Gone but not forgotten…
I seem to have a horrible habit of getting hooked on comics that get canceled long before I’m ready to see them go. I’m a huge fan of the underdog (which explains my love of the New York Jets), and I always hope Marvel and DC will see the error of their ways and decide to give Sleepwalker or HERO another shot. With Marvel’s CrossGen announcement, I’m still hoping that eventually we’ll get to see the rest of Negation War.
DC, in particular, seems to have a habit of canceling team books that I enjoy. To be honest, I don’t typically get all that bitter when a series I love comes to an abrupt end. I know my tastes are eclectic, and that there usually are pretty good reasons that a comic I like was canceled. Power Company is the perfect example of this.
Power Company was sort of like Heroes for Hire, but much like that book often was, the “heroes for hire” aspect was often more a gimmick than a real driving part of the story. Power Company was set up like a law firm, with partners and associates, which helped give the team a very clear hierarchy.
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The one thing that you can’t say about Power Company is that DC didn’t support the book. The preview of the series was in DC’s top-selling book at the time, JLA. Power Company was heavily promoted with in-house ads for months before issue one came out. Plus, the book had a brilliant creative team in Kurt Busiek and Tom Grummett. DC even gave it a strong event launch with each character getting their own focus issue with some of the best artists in the business drawing the books.
And yet, Power Company’s sales from just about the beginning were just barely treading water. It only lasted 18 issues.
I’m sure part of that is Busiek’s uncanny ability to bring back hidden corners of the DCU. Bork and Manhunter were good examples, but also Haunted Tank and Silver Shannon (of the The Maniaks). Never even heard of the Maniaks? I’m sure you are far from the only one. Just like his other continuity heavy work, Avengers Forever, several issues of Power Company had appendixes explaining the many references that popped up throughout the series.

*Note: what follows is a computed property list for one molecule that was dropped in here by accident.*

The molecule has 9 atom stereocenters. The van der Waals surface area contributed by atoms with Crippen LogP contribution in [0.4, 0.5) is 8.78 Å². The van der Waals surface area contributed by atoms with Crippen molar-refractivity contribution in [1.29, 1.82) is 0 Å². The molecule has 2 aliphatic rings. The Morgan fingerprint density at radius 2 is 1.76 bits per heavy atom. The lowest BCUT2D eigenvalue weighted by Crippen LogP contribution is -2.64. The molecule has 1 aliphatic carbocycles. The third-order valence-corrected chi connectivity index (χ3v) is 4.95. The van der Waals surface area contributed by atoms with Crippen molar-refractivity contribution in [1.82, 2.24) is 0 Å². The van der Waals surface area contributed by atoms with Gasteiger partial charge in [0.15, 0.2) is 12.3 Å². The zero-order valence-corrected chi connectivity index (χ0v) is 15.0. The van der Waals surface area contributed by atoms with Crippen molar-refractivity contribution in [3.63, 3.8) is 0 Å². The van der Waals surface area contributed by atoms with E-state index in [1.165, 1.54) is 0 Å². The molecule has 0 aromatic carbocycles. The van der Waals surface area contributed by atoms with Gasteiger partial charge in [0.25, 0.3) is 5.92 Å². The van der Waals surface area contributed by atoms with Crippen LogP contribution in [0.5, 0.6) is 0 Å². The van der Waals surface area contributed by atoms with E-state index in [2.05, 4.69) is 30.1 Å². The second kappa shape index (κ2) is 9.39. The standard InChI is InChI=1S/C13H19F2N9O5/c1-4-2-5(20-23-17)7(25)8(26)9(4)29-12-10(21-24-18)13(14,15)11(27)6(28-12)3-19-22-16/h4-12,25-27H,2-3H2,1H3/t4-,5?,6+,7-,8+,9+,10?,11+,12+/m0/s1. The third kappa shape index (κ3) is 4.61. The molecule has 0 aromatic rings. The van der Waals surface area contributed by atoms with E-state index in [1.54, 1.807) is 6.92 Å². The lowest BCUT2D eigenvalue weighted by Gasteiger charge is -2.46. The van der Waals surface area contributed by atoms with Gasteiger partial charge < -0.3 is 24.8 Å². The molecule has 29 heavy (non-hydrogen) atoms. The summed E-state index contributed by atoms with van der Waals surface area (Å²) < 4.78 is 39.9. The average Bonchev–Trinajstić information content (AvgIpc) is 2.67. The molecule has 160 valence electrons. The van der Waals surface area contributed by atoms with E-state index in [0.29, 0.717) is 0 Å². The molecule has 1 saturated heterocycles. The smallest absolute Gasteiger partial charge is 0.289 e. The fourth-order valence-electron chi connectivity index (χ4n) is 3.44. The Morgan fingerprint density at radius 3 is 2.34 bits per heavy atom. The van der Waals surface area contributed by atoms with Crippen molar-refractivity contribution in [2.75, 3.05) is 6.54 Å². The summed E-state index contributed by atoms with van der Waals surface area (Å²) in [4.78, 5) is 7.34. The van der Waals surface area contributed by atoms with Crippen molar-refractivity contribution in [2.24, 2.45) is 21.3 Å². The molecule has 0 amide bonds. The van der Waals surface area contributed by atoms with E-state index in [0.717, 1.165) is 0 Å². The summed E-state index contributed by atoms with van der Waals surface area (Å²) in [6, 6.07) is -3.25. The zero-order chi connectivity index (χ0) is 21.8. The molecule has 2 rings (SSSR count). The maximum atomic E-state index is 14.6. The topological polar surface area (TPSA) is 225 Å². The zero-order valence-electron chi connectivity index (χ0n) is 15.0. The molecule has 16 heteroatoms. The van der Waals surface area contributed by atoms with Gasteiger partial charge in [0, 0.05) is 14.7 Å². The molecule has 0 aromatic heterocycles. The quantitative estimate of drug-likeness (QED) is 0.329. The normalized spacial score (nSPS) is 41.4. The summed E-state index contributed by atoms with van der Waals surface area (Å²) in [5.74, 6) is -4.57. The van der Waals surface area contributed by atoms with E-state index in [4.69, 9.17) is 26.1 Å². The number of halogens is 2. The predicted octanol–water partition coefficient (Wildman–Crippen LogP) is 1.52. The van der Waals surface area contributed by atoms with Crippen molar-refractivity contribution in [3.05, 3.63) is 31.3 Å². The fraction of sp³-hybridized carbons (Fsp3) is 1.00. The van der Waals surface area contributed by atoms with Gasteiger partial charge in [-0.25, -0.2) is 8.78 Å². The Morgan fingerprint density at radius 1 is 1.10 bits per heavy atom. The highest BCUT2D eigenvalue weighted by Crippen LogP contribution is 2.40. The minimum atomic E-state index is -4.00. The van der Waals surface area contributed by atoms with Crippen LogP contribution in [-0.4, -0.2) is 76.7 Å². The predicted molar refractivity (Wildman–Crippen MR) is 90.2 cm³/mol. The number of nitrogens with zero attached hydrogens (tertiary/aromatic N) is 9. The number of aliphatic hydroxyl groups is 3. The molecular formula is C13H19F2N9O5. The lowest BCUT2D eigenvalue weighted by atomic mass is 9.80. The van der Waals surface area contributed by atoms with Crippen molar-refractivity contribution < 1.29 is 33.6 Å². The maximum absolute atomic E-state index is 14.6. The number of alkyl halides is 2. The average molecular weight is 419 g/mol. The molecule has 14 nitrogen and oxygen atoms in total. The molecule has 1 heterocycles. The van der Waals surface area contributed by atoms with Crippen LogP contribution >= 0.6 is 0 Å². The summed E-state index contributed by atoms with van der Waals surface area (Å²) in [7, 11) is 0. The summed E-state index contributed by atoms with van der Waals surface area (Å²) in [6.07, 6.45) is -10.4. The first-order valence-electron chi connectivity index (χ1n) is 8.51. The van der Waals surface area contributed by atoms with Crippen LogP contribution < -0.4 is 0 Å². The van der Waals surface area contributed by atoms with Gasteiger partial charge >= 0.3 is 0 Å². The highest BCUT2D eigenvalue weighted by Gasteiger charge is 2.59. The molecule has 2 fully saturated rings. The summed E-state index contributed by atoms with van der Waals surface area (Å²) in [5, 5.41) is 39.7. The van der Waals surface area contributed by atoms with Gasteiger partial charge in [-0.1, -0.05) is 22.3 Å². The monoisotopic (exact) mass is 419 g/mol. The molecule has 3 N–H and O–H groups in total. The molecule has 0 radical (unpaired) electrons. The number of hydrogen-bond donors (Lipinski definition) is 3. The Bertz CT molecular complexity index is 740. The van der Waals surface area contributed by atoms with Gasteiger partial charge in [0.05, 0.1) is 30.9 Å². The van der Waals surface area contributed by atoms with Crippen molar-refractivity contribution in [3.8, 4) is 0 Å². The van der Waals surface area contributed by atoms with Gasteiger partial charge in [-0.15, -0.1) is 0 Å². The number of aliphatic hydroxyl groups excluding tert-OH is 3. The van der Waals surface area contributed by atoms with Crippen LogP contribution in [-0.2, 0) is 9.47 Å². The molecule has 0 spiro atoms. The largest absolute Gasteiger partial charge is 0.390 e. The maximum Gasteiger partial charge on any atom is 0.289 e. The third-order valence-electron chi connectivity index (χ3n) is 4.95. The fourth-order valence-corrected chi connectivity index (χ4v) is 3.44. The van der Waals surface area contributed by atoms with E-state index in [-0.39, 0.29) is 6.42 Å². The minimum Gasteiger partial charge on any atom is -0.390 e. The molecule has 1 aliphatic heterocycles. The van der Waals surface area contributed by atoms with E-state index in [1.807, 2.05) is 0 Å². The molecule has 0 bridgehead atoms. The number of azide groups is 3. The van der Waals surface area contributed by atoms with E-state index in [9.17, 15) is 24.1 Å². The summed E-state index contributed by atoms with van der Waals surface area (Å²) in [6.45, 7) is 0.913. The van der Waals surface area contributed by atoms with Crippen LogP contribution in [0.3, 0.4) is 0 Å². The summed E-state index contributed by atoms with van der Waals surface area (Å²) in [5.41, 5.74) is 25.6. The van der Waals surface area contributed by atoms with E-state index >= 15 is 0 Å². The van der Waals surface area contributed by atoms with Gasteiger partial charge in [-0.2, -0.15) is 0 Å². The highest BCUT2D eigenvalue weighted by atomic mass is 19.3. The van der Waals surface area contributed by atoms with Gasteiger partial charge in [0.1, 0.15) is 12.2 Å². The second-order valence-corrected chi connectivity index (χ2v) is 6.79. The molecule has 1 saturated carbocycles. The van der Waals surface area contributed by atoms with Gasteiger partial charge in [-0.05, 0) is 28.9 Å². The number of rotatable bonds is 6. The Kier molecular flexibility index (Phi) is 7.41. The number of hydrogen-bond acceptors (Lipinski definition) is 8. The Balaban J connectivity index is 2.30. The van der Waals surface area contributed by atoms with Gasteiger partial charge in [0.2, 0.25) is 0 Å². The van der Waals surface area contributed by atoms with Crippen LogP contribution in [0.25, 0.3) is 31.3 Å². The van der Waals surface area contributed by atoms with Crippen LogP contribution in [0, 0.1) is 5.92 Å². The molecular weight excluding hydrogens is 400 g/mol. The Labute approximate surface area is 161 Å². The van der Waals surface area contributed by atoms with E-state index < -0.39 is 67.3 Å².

But, to me that was one of the draws of the book. Even if you didn’t catch all the references, it didn’t take away from the stories. and it gave the book a nice sense of belonging in the DC Universe. In addition, the character one-shots all took place during major events of the DC Universe, giving each character a firm grounding.
What the hell is a Bork anyway?
While most of the characters in Power Company were new, Bork and Manhunter both had appeared before. Bork actually appeared in a rather absurd issue of Brave and the Bold way back in 1968. If the internet was around back then, I almost guarantee “You Can’t Hurt Bork, But Bork can Hurt you!” would be a meme on the level of “I’m the Goddamn Batman” or “I’m the Juggernaut, Bitch.”
While Bork was originally a villain, in Power Company he became the team’s loyal strong man. This actually worked pretty well for him and was a huge improvement over the guy who Flash had to defeat by throwing a magical statue into the sun in his first appearance.
Manhunter was the last surviving clone of the original Manhunter, Paul Kirk, and wore an updated version of his costume. I have to admit, I don’t know much about Paul Kirk, just that various clones popped up over the years, and he was drawn by Walt Simmonson, who is one of my favorite artists.